DAMASCUS, April 17 (Xinhua) -- The international community has denounced a deadly car bombing that killed 126 people of a convoy of Shiite evacuees in northern Syria.
The Saturday blast, carried out by a suicide bomber driving a booby-trapped potato truck, rocked the rebel-held Rashideen area in the countryside of Aleppo province, where buses carrying 5,000 pro-government Shiites were waiting for the reactivation of a deal designed to secure their transportation to the government-controlled area in Aleppo.
The dead included 109 evacuees from the towns of Foah and Kefraya in the northwestern province of Idlib, according to the Syrian Observatory for Human Rights. The rest were aid workers and rebels guarding the convoy.
There has been no claim of responsibility for the attack.
On Sunday, residents and local officials in government-controlled Aleppo held a massive rally protesting the bombing, Syria's state news agency reported.
The participants condemned "this terrorist and cowardly deed," according to the agency.
The United Nations (UN) Saturday condemned the deadly attack and called on the parties to protect the evacuees.
"We express our condolences to the families of the victims of the incident and wish those injured a speedy recovery," said Stephane Dujarric, spokesperson for UN Secretary-General Antonio Guterres, in a statement.
"We call on the parties to ensure the safety and security of those waiting to be evacuated," he said, adding that "those responsible for today's attack must be brought to justice."
The United States on Sunday strongly condemned the "barbaric" attacks.
"We deplore any act that sustains and empowers extremists on all sides including today's attacks, as well as forced migration, increased displacement, and all forms of violence directed against civilians in Syria," Mark Toner, spokesperson for the U.S. State Department, said in a statement.
The Iraqi Ministry of Foreign Affairs also expressed strong condemnation of "the criminal terrorist act."
"Iraq also calls on the international community to make this horrible crime, which has claimed the lives of dozens of children, women and the elderly, enough reason to show seriousness in solving the Syrian crisis peacefully and away from the pursuit of some countries to achieve their political interests," the ministry said in a statement.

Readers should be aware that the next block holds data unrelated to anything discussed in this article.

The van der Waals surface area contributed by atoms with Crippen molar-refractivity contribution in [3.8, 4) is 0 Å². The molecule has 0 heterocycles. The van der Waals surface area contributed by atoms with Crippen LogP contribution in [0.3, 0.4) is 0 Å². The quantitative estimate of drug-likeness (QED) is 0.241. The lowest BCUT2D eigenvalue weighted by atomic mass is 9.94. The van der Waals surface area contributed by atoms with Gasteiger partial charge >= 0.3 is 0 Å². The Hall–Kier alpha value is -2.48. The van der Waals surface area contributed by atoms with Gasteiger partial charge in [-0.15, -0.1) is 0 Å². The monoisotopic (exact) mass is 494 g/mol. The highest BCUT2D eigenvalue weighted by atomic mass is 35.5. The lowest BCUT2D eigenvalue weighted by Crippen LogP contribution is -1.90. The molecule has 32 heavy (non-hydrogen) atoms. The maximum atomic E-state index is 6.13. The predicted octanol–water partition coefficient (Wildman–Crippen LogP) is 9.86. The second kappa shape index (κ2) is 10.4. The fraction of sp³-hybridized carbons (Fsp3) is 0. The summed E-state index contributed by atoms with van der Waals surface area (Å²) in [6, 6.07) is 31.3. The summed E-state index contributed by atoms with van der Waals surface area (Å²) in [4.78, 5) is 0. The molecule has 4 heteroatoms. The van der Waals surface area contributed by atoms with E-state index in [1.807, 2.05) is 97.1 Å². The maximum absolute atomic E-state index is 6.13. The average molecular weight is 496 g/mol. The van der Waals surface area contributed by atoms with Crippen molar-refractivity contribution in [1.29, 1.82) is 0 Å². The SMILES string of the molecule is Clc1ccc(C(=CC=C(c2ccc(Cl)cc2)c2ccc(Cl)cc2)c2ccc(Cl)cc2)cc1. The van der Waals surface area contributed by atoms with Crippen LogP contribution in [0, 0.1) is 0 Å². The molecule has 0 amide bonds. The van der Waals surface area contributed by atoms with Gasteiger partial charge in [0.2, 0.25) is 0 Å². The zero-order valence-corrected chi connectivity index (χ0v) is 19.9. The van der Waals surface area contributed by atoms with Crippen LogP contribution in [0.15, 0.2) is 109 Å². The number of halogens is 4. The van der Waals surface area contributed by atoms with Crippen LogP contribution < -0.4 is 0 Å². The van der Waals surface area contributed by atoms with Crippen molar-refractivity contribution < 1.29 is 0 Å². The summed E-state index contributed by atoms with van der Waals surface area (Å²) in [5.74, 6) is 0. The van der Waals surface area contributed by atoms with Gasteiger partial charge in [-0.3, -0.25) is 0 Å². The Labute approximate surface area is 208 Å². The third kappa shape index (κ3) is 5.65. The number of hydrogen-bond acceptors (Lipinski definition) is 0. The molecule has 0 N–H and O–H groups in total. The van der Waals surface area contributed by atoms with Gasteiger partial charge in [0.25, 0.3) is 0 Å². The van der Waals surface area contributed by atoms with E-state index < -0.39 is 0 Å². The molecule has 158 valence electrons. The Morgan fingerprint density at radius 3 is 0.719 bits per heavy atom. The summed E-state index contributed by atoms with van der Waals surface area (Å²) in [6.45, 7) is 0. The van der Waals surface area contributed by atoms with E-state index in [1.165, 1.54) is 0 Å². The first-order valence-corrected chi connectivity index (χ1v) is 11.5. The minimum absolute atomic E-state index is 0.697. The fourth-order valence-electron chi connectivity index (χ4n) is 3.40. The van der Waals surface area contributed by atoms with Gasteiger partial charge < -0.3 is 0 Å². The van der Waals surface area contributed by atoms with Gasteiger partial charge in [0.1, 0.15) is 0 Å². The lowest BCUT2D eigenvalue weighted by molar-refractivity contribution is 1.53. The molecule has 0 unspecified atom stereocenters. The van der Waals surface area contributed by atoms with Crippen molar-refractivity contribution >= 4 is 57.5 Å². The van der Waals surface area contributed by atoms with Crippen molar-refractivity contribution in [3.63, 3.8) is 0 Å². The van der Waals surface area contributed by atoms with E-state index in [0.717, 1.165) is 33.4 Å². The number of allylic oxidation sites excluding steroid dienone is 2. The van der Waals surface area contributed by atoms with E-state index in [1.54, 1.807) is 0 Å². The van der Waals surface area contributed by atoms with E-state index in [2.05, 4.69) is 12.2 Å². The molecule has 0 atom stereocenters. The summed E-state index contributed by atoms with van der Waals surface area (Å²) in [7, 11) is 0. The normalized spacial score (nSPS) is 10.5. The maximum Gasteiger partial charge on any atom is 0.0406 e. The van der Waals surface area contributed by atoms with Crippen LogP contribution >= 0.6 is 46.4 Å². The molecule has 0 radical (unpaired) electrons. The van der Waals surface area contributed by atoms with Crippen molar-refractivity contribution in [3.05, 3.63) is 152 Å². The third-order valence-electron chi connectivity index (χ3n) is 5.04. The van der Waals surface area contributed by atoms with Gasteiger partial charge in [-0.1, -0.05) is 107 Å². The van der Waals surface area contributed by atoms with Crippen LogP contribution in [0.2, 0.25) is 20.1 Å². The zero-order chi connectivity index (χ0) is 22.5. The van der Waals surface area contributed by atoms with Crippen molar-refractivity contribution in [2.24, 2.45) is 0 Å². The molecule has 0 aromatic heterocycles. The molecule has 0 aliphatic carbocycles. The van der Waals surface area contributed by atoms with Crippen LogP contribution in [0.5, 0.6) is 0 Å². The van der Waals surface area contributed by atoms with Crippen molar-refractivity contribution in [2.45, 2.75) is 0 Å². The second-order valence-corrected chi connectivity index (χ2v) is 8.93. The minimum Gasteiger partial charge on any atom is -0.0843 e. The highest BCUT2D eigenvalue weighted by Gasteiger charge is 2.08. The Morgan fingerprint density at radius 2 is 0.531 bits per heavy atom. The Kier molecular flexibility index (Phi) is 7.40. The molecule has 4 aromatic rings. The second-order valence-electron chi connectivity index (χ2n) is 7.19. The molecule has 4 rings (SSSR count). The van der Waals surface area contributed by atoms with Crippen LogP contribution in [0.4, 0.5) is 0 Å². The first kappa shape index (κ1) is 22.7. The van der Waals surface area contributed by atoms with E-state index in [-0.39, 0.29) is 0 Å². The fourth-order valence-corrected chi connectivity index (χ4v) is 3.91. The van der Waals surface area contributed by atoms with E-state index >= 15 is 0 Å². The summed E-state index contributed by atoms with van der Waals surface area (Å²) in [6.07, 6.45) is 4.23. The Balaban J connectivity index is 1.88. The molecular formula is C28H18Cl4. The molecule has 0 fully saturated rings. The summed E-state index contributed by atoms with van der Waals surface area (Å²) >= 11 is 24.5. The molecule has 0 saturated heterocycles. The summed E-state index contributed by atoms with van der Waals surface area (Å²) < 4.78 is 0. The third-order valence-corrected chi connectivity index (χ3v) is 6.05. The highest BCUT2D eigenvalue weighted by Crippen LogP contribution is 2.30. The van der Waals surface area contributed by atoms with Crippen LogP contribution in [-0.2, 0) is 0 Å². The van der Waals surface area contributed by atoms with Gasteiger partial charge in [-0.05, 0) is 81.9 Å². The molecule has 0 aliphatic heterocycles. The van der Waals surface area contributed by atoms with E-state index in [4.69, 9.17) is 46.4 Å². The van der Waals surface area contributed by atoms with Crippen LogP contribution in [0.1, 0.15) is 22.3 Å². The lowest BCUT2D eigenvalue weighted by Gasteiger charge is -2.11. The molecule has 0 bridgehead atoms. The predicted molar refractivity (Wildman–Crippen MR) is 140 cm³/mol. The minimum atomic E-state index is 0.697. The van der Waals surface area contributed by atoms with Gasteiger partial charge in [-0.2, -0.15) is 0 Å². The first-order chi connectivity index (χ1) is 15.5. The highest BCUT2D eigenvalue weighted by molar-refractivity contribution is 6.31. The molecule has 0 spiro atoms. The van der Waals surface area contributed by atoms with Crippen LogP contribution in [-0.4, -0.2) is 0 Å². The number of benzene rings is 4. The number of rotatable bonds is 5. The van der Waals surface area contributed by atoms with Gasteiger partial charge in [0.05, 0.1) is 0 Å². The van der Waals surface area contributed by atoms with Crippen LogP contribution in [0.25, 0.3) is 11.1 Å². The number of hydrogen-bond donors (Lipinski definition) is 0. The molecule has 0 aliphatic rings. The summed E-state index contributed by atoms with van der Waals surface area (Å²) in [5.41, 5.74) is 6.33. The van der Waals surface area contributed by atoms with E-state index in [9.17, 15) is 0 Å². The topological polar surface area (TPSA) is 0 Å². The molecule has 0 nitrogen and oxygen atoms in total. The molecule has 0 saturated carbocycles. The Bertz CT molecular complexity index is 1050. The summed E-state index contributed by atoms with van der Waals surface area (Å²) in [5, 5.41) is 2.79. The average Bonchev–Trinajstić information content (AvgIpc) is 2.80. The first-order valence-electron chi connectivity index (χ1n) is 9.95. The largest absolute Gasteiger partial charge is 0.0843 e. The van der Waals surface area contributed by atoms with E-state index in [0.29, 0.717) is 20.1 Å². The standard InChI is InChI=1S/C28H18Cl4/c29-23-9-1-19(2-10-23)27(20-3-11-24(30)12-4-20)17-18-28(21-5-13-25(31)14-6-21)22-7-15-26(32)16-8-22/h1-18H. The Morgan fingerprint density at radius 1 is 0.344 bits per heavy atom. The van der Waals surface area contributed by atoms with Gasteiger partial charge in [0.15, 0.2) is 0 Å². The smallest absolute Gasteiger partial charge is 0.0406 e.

The recently reached deal between the rebels and the Syrian government under the supervision of Iran, Turkey and Qatar was designed to secure the evacuation of people from the pro-government Shiite towns of Kafraya and Foah in Idlib province toward government areas in Aleppo province.
In return, the government will allow rebels and their families to leave the rebel-held towns of Madaya and Zabadani in northern Damascus to reach Idlib province.
The evacuation started on Friday, with 5,000 Shiites leaving Kafaraya and Foah, and 2,300 rebels and their families leaving the town of Madaya.
The Shiites have reached the rebel-held town of Rashideen, while the rebels have reached the government-controlled Ramouseh crossing in Aleppo.
Both convoys were set to leave for their respective destinations, before the rebels in Rashideen held up the convoy of the Shiites, adding new demands to the original deal.
But after the deadly bombing, the rebels apparently succumbed to the pressure of their regional backers and allowed the buses to proceed to the government-controlled Aleppo city, thus marking the implementation of the first part of the deal.
Still, around 3,000 people are in the Shiite towns waiting their turn to be evacuated. Once they are out, both towns will be completely emptied of their populations, and the rebels will take over, after besieging the towns for years.
It's the same with Madaya and Zabadani, as the army entered Madaya on Friday following the evacuation of the first batch of rebels and their families.
The next step of the evacuation will be in Zadabani, where 500 rebel commanders and civilians are set to leave next.
However, it's not clear when the second batch will leave the four towns, particularly after the explosion.
The United Nations said in February that around 4.7 million people live in hard-to-reach locations across the war-torn country, including more than 640,000 in besieged locations.